The dead calm of the water harbours a deadly menace in Alain Guiraudie’s acclaimed thriller, which mixes highly charged eroticism with an enveloping intensity recalling the slow-burn suspense of Roman Polanski, Claude Chabrol and Alfred Hitchcock.
Arriving on BFI Player on 7 March, while it’s still playing in cinemas, Stranger by the Lake trails a string of awards and festival garlands in its wake; not least its two prizes from last year’s Cannes Film Festival and a slot in the top 10 of Sight and Sound’s best films of 2013 poll.
A dazzling highlight in recent gay cinema, Stranger by the Lake deserves to command the attention of a wider audience, as a fascinating and formally adventurous work that dares to resurrect the erotic thriller genre.
The film is set entirely within the strangely eerie milieu of a beach-side cruising ground, where bronzed male flesh is permanently on display and couples retreat endlessly to nearby woodland for sex. A charismatic stranger stirs the passions of one of the regulars, Franck (Pierre Deladonchamps), whose obsession grows even after the new arrival appears to have committed a violent crime.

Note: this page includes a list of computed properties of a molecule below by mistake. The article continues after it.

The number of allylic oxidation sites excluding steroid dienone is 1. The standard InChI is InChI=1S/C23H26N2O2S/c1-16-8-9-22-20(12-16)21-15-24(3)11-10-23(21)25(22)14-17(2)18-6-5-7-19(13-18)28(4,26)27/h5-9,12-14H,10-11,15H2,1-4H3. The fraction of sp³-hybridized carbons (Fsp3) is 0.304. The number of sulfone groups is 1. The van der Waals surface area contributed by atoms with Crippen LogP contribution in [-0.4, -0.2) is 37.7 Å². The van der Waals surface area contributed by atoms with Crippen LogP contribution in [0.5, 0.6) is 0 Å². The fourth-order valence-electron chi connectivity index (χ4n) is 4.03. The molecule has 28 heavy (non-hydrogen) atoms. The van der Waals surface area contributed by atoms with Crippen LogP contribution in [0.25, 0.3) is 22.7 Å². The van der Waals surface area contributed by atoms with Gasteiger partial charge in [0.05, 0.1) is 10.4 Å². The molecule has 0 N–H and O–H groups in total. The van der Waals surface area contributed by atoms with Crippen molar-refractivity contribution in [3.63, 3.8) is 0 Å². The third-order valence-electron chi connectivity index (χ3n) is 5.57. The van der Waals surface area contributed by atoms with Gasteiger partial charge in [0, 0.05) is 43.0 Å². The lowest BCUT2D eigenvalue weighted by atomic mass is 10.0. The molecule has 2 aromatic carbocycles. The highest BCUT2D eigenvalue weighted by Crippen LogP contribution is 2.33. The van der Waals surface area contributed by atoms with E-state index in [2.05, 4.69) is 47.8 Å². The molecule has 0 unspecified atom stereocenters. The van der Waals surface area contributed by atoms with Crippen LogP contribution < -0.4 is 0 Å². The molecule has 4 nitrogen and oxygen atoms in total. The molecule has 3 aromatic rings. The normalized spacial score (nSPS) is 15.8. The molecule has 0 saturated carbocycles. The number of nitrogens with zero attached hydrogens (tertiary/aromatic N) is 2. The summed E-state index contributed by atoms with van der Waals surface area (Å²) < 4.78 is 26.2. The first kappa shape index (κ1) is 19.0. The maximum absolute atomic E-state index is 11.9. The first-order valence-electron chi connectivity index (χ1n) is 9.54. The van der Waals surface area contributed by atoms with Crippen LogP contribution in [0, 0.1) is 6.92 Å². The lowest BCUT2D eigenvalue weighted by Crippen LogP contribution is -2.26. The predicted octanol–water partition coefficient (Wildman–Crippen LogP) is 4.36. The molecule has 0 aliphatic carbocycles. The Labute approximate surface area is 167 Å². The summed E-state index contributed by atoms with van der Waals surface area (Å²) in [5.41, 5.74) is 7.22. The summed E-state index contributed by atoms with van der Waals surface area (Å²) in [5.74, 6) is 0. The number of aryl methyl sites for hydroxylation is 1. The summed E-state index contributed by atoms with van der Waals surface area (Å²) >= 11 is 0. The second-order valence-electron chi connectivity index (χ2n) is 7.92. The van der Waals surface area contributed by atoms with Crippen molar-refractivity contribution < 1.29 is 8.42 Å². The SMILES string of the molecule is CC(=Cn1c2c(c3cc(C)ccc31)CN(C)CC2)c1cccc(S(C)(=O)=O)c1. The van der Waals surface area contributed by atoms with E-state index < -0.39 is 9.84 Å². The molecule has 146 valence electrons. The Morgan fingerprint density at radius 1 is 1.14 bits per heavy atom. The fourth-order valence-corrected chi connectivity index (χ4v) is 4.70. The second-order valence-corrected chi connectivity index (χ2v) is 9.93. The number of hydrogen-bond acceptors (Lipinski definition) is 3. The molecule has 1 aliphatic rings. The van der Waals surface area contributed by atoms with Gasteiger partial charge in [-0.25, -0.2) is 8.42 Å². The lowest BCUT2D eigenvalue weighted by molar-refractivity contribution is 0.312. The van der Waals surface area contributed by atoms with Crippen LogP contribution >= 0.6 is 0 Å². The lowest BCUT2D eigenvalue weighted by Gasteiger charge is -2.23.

The film mixes crime, comedy, explicit sex and escalating terror, defying convention at every turn. What at first may seem to be a cautionary tale about the deadly consequences of uninhibited promiscuity develops into a much more nuanced exploration of uncontrollable desire and criminal complicity.
Director Alain Guiraudie seems to have slipped under the radar during his 25-year filmmaking career, but Stranger by the Lake signals the emergence of an unheralded and brilliant talent.
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